20. (80) Doug Fister, SP: Remember when the Nationals traded Robbie Ray in a deal for Fister and everyone was convinced Washington had fleeced Detroit? Yeah.
21. (82) Wade Miley, SP: Could be on his fifth team in five seasons. A once-reliable innings eater, Miley lost every semblance of control last season and led the major leagues with 93 walks. If he rediscovers it, he’s an under-the-radar potential good deal.
22. (84) Hector Santiago, SP: Considering the starting-pitching deficiency in the game, Santiago may get a low-dollar, high-incentive bite. Teams crave depth now more than ever.
23. (88) Brett Anderson, SP: His ability to induce groundballs and suppress home runs remains desirable enough that he’ll get another shot. An intrepid team may try to offer an incentive-loaded deal in an effort to switch Anderson to the bullpen.
24. (92) Scott Feldman, SP: Some non-contender is going to sign him, plug him in to the back of its rotation and deal him to an injury-plagued contender in July, because that’s his lot in life, and he has made more than $50 million doing it.
25. (100) Tim Lincecum, SP: Have a feeling he’s not quite done yet.
26. (103) Clay Buchholz, SP: Flexor-tendon injuries are like the slightly better-dressed, better-behaved version of a UCL tear, but don’t be fooled by the façade. Anyone who needed surgery, as Buchholz did last year, faces a difficult trek back. Teams still will line up in hopes of snagging a one-year bargain.
27. (106) Ricky Nolasco, SP: The last time Nolasco hit the open market, the Twins gave him $49 million. In return, he gave them 321 innings of 5.44 ERA baseball. Free agency!
28. (116) Hideaki Wakui, SP: It’s been nearly a decade since Wakui’s last great season in Japan, and though he’s a pure free agent, with no posting fee necessary, he’ll be lucky to get anything more than a minor league deal and a spring-training crack.
29. (120) Jesse Chavez, SP/RP: Reliably OK swingman who got got by the juiced ball. Nothing is worse in 2018 than a homer-prone pitcher, and Chavez’s history puts him in something of a precarious position.
30. (125) Ubaldo Jimenez, SP/RP: For the $50 million they paid Jimenez over the past four years, the Baltimore Orioles received 594 1/3 innings of 5.22 ERA baseball. Of all the guys to let slide on the physical rigmarole through which Baltimore puts pitchers who sign as free agents. Why’s he this high? As a pitching coach once said about Jimenez: “He’s just a tweak away from being great. Now you just need to figure out what the tweak actually is.”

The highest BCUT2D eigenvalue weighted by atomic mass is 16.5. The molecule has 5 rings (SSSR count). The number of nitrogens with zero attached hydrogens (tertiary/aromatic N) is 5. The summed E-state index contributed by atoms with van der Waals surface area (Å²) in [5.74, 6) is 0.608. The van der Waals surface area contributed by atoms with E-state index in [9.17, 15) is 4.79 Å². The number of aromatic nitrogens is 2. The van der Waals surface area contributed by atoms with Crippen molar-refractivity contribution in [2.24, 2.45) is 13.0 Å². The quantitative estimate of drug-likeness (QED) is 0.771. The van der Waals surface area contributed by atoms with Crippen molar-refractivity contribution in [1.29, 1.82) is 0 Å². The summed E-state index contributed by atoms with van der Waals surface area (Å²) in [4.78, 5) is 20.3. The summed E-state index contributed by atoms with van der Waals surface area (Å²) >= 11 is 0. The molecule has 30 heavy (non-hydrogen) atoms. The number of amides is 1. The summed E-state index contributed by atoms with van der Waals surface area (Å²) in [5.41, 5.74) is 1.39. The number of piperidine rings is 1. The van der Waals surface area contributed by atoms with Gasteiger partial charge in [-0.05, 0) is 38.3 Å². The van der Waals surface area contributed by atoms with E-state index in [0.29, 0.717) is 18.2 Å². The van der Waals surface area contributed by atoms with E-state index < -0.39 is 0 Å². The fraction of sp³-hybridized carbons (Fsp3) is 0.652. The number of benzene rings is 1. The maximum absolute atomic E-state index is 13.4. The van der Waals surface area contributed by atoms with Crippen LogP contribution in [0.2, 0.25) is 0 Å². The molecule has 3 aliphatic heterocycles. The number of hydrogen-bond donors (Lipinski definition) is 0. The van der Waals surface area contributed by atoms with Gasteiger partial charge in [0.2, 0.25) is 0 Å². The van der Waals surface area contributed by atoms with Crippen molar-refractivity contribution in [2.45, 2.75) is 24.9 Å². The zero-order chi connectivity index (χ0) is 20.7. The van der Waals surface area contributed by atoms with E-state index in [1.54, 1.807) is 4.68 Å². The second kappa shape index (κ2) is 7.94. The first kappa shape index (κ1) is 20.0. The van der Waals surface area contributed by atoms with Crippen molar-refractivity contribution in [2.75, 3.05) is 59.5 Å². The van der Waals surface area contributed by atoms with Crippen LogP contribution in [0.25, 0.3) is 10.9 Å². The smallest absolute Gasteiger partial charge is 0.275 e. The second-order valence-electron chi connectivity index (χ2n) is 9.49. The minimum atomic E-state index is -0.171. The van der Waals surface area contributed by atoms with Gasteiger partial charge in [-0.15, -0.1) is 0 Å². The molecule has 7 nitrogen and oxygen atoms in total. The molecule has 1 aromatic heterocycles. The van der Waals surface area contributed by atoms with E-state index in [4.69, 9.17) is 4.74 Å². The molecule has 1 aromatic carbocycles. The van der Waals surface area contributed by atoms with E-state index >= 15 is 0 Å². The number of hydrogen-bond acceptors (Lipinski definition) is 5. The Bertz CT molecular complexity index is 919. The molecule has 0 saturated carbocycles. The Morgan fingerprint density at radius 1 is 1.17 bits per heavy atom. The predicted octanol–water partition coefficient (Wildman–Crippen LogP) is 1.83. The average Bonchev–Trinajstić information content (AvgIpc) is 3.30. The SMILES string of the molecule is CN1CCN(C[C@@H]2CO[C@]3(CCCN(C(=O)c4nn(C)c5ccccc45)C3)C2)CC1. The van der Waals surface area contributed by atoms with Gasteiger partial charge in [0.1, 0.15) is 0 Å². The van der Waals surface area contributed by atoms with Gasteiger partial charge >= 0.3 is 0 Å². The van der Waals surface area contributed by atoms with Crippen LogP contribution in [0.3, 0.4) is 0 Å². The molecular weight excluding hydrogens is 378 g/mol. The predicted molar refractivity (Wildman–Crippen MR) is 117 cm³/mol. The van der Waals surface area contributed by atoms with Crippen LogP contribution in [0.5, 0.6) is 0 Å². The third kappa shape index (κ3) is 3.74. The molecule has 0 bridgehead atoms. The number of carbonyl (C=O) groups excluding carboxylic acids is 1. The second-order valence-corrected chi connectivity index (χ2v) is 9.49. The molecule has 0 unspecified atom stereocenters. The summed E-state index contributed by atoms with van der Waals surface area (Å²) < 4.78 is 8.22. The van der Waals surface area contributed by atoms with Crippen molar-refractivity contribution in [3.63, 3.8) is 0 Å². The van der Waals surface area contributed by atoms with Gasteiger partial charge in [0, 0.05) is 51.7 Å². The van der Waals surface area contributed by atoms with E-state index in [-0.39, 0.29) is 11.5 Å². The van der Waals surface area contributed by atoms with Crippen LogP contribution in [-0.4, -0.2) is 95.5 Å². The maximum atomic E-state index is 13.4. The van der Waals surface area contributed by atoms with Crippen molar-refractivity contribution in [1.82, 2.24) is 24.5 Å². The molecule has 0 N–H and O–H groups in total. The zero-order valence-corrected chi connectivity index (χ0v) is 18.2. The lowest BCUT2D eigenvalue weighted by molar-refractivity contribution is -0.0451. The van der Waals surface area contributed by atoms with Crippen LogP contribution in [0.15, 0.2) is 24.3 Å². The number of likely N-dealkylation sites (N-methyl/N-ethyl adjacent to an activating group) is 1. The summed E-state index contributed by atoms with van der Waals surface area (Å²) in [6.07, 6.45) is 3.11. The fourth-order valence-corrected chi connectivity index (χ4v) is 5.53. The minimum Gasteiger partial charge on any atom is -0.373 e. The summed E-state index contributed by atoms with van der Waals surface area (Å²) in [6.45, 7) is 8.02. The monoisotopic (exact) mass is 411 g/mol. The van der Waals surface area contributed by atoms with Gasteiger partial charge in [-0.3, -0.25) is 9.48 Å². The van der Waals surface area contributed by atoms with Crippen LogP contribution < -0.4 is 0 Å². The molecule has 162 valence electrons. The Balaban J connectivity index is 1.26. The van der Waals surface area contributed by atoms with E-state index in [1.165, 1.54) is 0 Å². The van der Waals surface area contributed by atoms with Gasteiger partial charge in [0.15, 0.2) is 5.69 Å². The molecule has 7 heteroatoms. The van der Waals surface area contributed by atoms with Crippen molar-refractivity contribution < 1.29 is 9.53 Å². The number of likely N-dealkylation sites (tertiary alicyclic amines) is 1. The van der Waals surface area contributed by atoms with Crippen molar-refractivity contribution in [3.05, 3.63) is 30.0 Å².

31. (126) Trevor Cahill, SP/RP: After 11 solid starts in San Diego, imploded in Kansas City. Cahill’s ability to start and relieve gives teams the sort of flexibility they desire.
32. (131) Bartolo Colon, SP: In lieu of fat jokes, age jokes and secret-second-family jokes, we’ll simply point out – blasphemous though it may be – that Bartolo Colon was a truly horrendous baseball player in 2017.
33. (136) Chris Young, SP: Prepare for the unveiling of CY 3.0. Seriously. One person who has seen him this offseason believes he’s primed, at 38, for another comeback.
34. (137) Hisashi Iwakuma, SP: Missing the last five months of the season with a shoulder injury isn’t exactly the way a pitcher wants to walk into free agency.
35. (150) Austin Bibens-Dirkx, SP: Just hope you get the Bibens. Because the Dirkx. The Dirkx is trouble, man.
36. (157) Edwin Jackson, SP/RP: Wanna feel old? If he pitches in the big leagues next year, it will be Jackson’s 16th season.
37. (160) Dillon Gee, SP/RP: Gee, this list is too freaking long.
38. (171) Yovani Gallardo, SP/RP: Gallardo found three extra miles per hour on his fastball last season, and even that couldn’t stop the runaway freight train that is his career from careening to an uglier place than before.
39. (172) Matt Garza, SP: Ibid Gallardo, minus that whole extra-velo thing.
40. (176) Mike Pelfrey, SP: Answer: Who is Mike Pelfrey? Question: This pitcher has somehow remained employed in 12 major league seasons, half of which he finished with a negative Wins Above Replacement, including 2017.
41. (183) Anibal Sanchez, SP/RP: Among pitchers with at least 300 innings over the past three seasons, Sanchez has the single worst ERA, at 5.67. During that time, Detroit paid him $55.4 million.